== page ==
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Economic Inequality Fuels Springsteen's Wrecking Ball

  • Ed Cardinal TheFish.Com Contributing Writer
  • 2012 3 Mar
  • COMMENTS
Economic Inequality Fuels Springsteen's <i>Wrecking Ball</i>


Artist: Bruce Springsteen

Title: Wrecking Ball

Label: Columbia

With a catalog that includes so many great albums, from Born to Run and Born in the U.S.A. to last decade's The Rising and Magic, Bruce Springsteen gets more flack than most artists when his newest release doesn't have the immediate ring of a classic. So what if Wrecking Ball swings in without a runaway anthem? The good news is it defines our times well, and The Boss puts more care into the writing than he did on 2009's half-baked predecessor, Working on a Dream.

Wrecking Ball is largely a commentary on what has fueled the Occupy Wall Street movement—corporate greed, economic inequality, the richer getting richer and the poor getting poorer. "The road of good intentions has gone dry as a bone," he laments on a nevertheless patriotic "We Take Care of Our Own" as E Street Band-like keys brighten the dark sentiment.

"Easy Money" has the easy charm of the folk songs Bruce covered on We Shall Overcome despite being about "when your whole world comes tumbling down." Similarly, the romping "Shackled and Drawn," crossing Tom Waits vocalizations with a workingman's fighting spirit, knows too well "it's still fat and easy up on banker's hill."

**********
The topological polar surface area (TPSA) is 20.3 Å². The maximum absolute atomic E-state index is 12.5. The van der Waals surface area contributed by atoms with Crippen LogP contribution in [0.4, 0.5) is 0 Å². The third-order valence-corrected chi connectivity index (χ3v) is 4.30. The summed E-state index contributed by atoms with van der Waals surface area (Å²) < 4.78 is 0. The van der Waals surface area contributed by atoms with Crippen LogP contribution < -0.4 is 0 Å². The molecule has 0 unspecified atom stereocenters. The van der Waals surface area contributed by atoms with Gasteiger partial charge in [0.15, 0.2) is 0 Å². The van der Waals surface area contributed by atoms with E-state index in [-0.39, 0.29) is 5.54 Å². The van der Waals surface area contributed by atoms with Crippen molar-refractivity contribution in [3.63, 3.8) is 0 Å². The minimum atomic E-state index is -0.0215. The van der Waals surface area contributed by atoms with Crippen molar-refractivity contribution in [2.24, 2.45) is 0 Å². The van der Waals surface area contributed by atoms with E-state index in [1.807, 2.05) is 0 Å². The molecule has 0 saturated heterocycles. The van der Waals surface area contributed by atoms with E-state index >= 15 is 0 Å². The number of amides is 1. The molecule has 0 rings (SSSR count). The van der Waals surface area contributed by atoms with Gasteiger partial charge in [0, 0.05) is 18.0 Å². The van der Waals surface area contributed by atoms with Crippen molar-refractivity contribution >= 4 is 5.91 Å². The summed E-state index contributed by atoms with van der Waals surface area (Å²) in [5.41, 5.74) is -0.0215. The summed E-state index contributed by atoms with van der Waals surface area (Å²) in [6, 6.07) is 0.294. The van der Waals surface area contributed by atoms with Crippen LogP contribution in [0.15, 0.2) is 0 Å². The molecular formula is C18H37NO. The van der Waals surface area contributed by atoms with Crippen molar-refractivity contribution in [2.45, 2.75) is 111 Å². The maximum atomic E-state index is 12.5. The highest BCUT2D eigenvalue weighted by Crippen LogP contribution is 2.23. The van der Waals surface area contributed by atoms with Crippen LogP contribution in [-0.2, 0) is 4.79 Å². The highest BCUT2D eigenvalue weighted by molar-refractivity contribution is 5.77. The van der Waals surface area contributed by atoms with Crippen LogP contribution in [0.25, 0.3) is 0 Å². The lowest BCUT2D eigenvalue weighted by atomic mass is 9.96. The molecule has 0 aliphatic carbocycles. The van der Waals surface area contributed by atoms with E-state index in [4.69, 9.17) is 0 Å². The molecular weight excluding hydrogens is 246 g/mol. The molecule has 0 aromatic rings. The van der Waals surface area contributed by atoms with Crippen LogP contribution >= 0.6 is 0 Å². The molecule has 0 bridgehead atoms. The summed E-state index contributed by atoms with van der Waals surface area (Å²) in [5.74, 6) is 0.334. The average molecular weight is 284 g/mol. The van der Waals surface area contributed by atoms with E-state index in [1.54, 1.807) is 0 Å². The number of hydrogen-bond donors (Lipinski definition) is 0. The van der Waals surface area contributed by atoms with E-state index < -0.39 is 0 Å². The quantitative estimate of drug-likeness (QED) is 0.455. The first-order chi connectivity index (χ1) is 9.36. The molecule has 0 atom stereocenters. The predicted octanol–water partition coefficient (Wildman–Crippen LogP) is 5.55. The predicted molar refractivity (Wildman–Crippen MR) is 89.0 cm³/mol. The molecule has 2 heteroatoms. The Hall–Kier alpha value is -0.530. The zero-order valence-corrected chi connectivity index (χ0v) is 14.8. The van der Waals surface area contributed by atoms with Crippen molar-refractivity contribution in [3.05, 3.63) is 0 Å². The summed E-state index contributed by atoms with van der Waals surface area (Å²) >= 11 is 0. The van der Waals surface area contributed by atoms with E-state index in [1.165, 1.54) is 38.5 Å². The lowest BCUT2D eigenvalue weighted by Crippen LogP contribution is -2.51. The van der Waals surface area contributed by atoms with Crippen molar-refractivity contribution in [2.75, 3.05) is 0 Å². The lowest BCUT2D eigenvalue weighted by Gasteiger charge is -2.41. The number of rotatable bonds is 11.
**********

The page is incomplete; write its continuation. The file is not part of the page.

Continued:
The blue collar ethos continues on standout ballad "Jack of All Trades," shaped sort of like R.E.M.'s "Everybody Hurts" with an epic solo from Tom Morello (Rage Against the Machine). Violin, brass, and pennywhistle course through "Death to My Hometown" and the title track giving them the same stomp and jig that livened up Springsteen's Live in Dublin record.

"Hold tight to your anger and don't fall to your fears," he sings on the latter, encapsulating the socio-political dissonance many Americans feel today.

What's pleasantly surprising is where Wrecking Ball finds hope. "It feels like the world's gonna change, and we'll start caring for each other like Jesus said that we might," sings the "Jack of All Trades." And the urban gospel flavored "Rocky Ground" takes heart knowing that "Jesus said the money changers in this temple will not stand."

So, optimism reigns especially on closing tracks "Land of Hope and Dreams" (a new recording of a longtime live favorite, featuring the last saxophone solo by the late Clarence Clemons) and the spiritually compelling "We Are Alive" ("though our bodies die our spirits rise"). The bigger demolition here may be of those injustices that no one sings about better than Bruce Springsteen.

*This Review First Published 3/12/2012